301 days have passed since Donald Trump was elected President of the United States, and 228 since his inauguration. In that time, he has revealed a deep wound in the American psyche. Recent horrors, like the events in Charlottesville, highlight an undercurrent of hatred that has festered in the dark for the past few decades. Militant, evil, and shockingly prevalent, neo-Nazis are once again dominating the news cycle. That is the reality of 2017.
For some of us, the natural response to that statement will be to go looking for one of them to punch. For others, hiding under the covers with ice-cream and normal people seems most appropriate. This list represents my version of a middle-ground between the two. It’s a list designed for a movie night with nice people, where you get a chance to debate the finer points, while also confronting those points in powerfully immediate ways. Some of these films are satisfying because the Nazis lose; some of them are challenging because they don’t; all of them are must-sees.
Welcome to Leith (2015: documentary – currently on Netflix)
In 2012, white supremacist Craig Cobb attempted to democratically take over the small town of Leith, North Dakota. Cobb’s plan was simple: legally purchase land, invite other white supremacists to live on it, and slowly develop a voting majority. What followed was two years of hell for the townspeople, who became trapped between the legality of their new neighbours, and the poison that came with them. Welcome to Leith is perhaps the most confronting film on this list, purely for the fact that it challenges several pillars of the democratic process. Fictional neo-Nazis tend to be distant villains or incompetent terrorists at worst, but in Leith, they are a genuinely terrifying force; a cancer that tempts people into destroying the moral building blocks of their society, just to cut it out.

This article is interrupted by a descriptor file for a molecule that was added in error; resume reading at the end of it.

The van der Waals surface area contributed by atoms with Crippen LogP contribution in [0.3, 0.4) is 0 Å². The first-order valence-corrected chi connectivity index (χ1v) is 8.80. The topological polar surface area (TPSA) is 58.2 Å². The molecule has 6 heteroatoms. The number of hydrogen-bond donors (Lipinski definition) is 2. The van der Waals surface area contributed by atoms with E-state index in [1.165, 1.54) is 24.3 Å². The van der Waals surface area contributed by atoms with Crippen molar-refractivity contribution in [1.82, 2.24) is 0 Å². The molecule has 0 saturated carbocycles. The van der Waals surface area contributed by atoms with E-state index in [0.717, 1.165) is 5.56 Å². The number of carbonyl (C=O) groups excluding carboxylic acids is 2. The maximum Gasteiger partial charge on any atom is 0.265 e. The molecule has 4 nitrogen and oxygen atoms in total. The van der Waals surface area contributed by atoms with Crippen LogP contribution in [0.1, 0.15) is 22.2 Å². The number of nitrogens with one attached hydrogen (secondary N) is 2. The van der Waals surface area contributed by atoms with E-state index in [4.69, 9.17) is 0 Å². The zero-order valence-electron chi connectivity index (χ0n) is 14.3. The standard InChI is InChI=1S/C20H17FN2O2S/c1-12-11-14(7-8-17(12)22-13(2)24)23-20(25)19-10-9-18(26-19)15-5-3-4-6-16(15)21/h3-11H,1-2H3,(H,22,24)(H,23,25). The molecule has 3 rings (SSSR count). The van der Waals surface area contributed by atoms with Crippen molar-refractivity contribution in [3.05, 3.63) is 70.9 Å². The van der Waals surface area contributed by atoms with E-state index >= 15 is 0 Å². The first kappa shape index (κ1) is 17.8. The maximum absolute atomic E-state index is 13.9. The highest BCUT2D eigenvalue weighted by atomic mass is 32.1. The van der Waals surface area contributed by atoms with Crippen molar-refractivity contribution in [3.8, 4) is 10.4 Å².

Imperium (2016: drama)
Daniel Radcliffe destroys his Harry Potter image playing an FBI agent undercover with white supremacists. It’s a heady concept, made weirder with the addition of Toni Collette as his supervisor. Thankfully, director Daniel Ragussis grounds it all with detailed depictions of the various groups caught up in the investigations. There’s the “above ground” intellectuals, the hot-headed skinheads, and finally the underground militants, all coming together to create a riveting tapestry of hate. For a broad overview of the many factions within the white supremacist movement, there are few films as effective as Imperium. The intellectuals, in particular, serve as a disturbing reminder that these groups hide in plain sight. They are your neighbours, your co-workers, your friends; normal people but for their penchant for swastika cupcakes (a real thing) and cross-burning.
The Anatomy of Hate (2009: documentary)